Chairman Rohrabacher, members of the subcommittee:
Thank you for the opportunity to testify before you today on China’s use of cyber capabilities and how the United States might respond.
The cyber realm is a relatively new one and thus one that we are still working to understand. Offensive cyber capabilities are particularly worrisome for a number of reasons. These unconventional weapons may be used by state or non-state actors and, when used, their origin may be difficult to trace. Appropriate responses to their use remain a matter of debate.
In some ways, the advent of cyber warfare calls to mind the early days of the Cold War, when there was little agreement on how nuclear weapons should be used. Were atomic weapons simply big bombs or did they represent a revolutionary capability, something new and different? Would they most effectively be used against civilian populations, conventional military targets, or the enemy’s own nuclear weapons? Was it possible and affordable to defend against long-range ballistic missiles armed with nuclear weapons and, if so, would such defenses be stabilizing or destabilizing? It took decades of intellectual efforts from political scientists, economists, physicists, and others to satisfactorily address these questions, some of which are still debated today.
I raise this analogy for two reasons. First, the analogy suggests that we are only in the early stages of what will likely be a long-term effort to understand conflict in the cyber realm.
Second, while the role of nuclear weapons in national security has long been hotly debated, that debate did come to some consensus that those weapons are tools of statecraft—though perhaps controversial ones—and can be used as such. China, at least, appears to have reached the same conclusion about cyber capabilities. A first order question, then, is: what are China’s ends and how does it operate in the cyber realm to achieve them?
China’s Rise and Cyber Statecraft
The primary objective of the Chinese Communist Party (CCP) is to stay in power. No longer securing its legitimacy on a foundation of Marxist ideology, the party now relies on delivering prosperity and its claim to a nationalist mantle to ensure its continued rule.
China has seen sustained, high levels of economic growth over the past two decades, with GDP growth in the high single- and low double-digit rates. As recently as 2007, China experienced 14.2% growth. Growth has slowed somewhat since, with 2012’s rate reaching a nadir of 7.9%, the lowest in 13 years. Given the weaknesses inherent in China’s economy—poor performing loans, weak domestic consumption, shoddy ownership rights, a shrinking labor force, to name a few—it will be difficult for the country to return to the high-charged growth of past years.
One reform that would help the Chinese economy would be to strengthen domestic intellectual property rights (IPR) protections and enhance enforcement. Such moves would help to spur innovation and make China a more attractive place for multinational corporations to do business. But such reforms still appear unlikely for several reasons, including:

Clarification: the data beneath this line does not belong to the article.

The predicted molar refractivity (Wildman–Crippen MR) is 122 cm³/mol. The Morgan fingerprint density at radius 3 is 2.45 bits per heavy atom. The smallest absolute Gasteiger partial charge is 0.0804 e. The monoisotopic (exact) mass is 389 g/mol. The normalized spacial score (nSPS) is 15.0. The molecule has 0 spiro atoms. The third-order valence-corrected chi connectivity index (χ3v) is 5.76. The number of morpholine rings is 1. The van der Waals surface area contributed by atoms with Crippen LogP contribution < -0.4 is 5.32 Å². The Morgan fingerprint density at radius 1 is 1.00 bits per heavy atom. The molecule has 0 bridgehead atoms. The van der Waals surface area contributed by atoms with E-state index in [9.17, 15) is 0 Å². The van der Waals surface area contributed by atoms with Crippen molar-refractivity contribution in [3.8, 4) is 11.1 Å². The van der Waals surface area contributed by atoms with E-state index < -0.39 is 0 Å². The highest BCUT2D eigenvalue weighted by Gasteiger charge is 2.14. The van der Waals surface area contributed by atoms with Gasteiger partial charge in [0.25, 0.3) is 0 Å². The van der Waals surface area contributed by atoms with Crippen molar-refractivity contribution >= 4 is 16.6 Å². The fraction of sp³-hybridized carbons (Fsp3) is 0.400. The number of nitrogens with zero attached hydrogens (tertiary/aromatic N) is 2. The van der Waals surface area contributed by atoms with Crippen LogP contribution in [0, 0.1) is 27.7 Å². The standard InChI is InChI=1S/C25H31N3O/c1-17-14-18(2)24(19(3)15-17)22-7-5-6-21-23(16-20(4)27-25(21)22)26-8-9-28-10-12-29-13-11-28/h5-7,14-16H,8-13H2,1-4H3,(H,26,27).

- There remain vested interests opposed to IPR enhancement.
- China’s relatively low position on the value chain does not lead to the creation of large constituencies in favor of stronger IPR.
- It is easier to steal knowledge and technology than for China to develop it itself.
That third point is most relevant for our purposes. General Keith Alexander, Commander of Cyber Command and Director of the National Security Agency, has described cyber theft of U.S. intellectual property as the "greatest transfer of wealth in history,” citing a cost to U.S. companies of approximately $250 billion per year. Chinese hackers are surely responsible for a large piece of that and, to date, neither U.S. corporations nor the American government have given China sufficient reason to halt that activity. Unless incentivized to do so, cyber theft from China will surely persist as the CCP aims to ensure that the Chinese economy continues to grow.
An additional benefit for China to the theft of American IPR is that it allows Chinese companies to grow at the expense of their American counterparts, which not only suffer the immediate effects of thefts, but must also must invest their limited resources to repair networks and protect against future incursions. Again, thus far, Chinese authorities have seen little need to halt an activity that may actually make American companies less competitive.
While ensuring the Chinese people continue to grow wealthier is itself a primary goal of the CCP, China’s continued rise is also crucial if the party is to validate its claim that it and it alone can lead the country back to greatness. The CCP has long propagated a victim narrative of Chinese history, and nationalist education has been particularly emphasized since the aftermath of the Tiananmen Square massacre. In that narrative, China was Asia’s central power, or “Middle Kingdom,” for millennia before Western powers brought it down and inflicted upon it a so-called “century of humiliation.” It is the CCP who can right those wrongs and return China to its rightful place atop the Asian hierarchy.